This article deals with the important issue of the combating of and punitive measures against rape and violent crimes in contemporary South Africa. Initially it focuses on aspects of the global position on violence against women and RSA statistics on this crime during the past five years. From 2002 to 2006 several actions were taken against rape and sexual violence against women and children by activists and organisations like the CSIR, the SA Police, Rapcan, campaigns in communities, the Activism for No Violence Against Women and Children Campaign, the SABC television service, etc. The trial of the former deputy president of South Africa, Jacob Zuma, on a charge of rape brought the larger issue of rape and violence against women to the fore. Light is shed on the importance of this trial for recent and future victims of rape and violence in South Africa. In conclusion the recent Amendment Bill on Sexual Offences which was introduced in May 2006 and will be passed later in 2006, and its implications, are discussed.
Source: Journal for Contemporary History 31, pp 141 –162 (2006)More Less
Every family and every place has a history of its own, one that can contributedetailed knowledge to the study of wider historical themes. Every individual, in oneway or the other, plays or has played a part in moulding a society. Therefore, onecannot fully understand what really happened during a particular event if thosepeople who witnessed that event and other related milestones are ignored. Oralhistory methodology provides the necessary tools to record the eyewitness accountsof a particular occurrence. This article looks closely at the nature of oral history,highlighting its definition, importance and how it relates to other forms of historicalinquiry. Its value in the writing of history and what distinguishes it from otherforms of historical enquiry are also dealt with. This article argues that another wayof finding out about the past is to simply talk to people, collecting memories andexperiences of their own lives, of the people known to them and of the events theywitnessed or in which they participated.
Die "Slag van Mmabatho" : die einde van regse weerstand teen die nuwe Suid-Afrika? Deel I : die val van Lucas Mangope se tuislandregering in BophuthatswanaSource: Journal for Contemporary History 31, pp 163 –177 (2006)More Less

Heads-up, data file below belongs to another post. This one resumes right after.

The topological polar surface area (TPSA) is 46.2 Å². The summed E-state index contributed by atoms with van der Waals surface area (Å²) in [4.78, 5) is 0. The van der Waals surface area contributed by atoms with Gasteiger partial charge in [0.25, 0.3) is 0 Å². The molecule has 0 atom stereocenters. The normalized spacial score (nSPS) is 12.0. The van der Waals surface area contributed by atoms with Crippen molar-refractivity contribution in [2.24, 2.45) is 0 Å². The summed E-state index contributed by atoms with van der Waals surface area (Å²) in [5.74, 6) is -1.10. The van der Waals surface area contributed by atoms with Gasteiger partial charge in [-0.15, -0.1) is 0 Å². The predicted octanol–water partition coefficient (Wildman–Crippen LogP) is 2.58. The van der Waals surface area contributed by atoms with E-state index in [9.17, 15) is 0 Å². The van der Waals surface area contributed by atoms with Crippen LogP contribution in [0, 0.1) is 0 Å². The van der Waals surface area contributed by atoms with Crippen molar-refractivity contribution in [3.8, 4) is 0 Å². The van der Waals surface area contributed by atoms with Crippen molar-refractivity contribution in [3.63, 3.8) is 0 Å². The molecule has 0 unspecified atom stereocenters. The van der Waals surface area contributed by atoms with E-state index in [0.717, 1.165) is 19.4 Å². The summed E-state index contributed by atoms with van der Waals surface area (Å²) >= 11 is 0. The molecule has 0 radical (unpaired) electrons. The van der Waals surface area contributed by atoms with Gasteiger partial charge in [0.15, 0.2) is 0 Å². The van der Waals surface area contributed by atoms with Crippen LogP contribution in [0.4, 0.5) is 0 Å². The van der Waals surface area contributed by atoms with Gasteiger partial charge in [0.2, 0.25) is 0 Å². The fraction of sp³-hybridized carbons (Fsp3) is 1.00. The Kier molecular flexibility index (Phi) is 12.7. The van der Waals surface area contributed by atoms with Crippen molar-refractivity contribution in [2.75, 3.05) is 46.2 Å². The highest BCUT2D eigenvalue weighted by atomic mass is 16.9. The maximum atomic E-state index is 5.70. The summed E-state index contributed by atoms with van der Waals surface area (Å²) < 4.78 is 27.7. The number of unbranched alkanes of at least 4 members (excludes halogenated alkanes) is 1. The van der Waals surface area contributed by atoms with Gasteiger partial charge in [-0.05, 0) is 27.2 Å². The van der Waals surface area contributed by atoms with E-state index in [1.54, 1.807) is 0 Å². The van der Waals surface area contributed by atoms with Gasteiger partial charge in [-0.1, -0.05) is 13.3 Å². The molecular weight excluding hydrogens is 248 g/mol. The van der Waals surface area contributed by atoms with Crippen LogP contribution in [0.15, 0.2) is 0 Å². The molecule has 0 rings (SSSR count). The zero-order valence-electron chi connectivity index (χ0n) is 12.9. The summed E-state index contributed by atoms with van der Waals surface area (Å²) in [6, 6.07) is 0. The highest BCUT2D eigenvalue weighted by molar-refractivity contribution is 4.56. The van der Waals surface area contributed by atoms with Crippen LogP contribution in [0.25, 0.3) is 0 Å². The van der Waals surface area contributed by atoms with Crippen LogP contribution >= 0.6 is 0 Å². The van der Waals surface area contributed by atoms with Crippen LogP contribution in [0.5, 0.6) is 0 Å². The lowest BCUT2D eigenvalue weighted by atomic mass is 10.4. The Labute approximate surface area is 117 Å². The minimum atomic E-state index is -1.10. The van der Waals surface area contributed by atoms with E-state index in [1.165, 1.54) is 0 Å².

By the end of 1993 it seemed as if a new era of white rightwing resistance in South Africa had dawned. Their leaders sought alliances with black leaders of the independent black homelands, especially Lucas Mangope of Bophutatswana. The latter had little support in his homeland and he abused his power to stay in control. Unrest broke out and Mangope requested the aid of the rightwingers. The leaders of the Afrikaner Weerstandsbeweging were too willing to oblige.
Troops, townships and tribulations : deployment of the South African Defence Force (SADF) in the township unrest of the 1980sAuthor J-A. StemmetSource: Journal for Contemporary History 31, pp 178 –193 (2006)More Less
As South Africa's violent political crisis of the 1980s intensified, the SADF enteredthe internal fray - at the behest of the South African Police (SAP). The militarysupplied auxiliary support to the police in their drive to squash township unrest.The deployment of the army was a controversial move. Both within and outsideSouth Africa anti-apartheid activists condemned military involvement, arguing thatit proved the brutality of the regime and, propagandistically, that Pretoria,apparently compelled to deploy the military, was losing control over the violentconflict. The military was apprehensive about involving itself in the local turmoil.Starting with Operation Palmiet of 1984, this article examines the development ofthe military's internal role, as well as the police's justification for calling on theSADF and, on the other hand, the army's qualms about entering the internal arenaalongside the police. Finally the article will reflect on the army's approaches andconduct during its local foray.
Author Piet ErasmusSource: Journal for Contemporary History 31, pp 194 –204 (2006)More Less
The people of Opperman's Grounds are represented on the National KhoisanConsultative Conference of South Africa, and are thus deemed to comprise part ofthe Khoisan indigenous peoples of South Africa. During recent years, academicshave been engaged in deconstructing the essential nature of Khoisan culturalauthenticity (cf. Robins 2001, Tobias 2002 and Barnard 2002). On the basis of therelevant academic discourse, at least one aspect has become clear, namely that theunderstanding of Khoisan identity is frequently polythetic, and that part of thisidentity is linked to the local context.
Omstredenheid oor die ontwikkeling van kulturele erfenistoerisme : die diskoers gedurende die afgelope twee dekadesSource: Journal for Contemporary History 31, pp 205 –221 (2006)More Less
This article discusses the discourse about cultural heritage tourism, both within and outside of South Africa's borders. The various opinions that are currently held about what cultural heritage tourism is, form part of the current debate. As the discourse about cultural heritage became more heated, this facet of tourism was included as the interest of the public in cultural heritage came to the fore. The article indicates the wide spectrum of opinions that exist regarding cultural heritage tourism. As is clearly indicated in research, the subject is in its infancy. One positive point is that the South African authorities are becoming more involved in the implementation of and discussions surrounding cultural heritage tourism.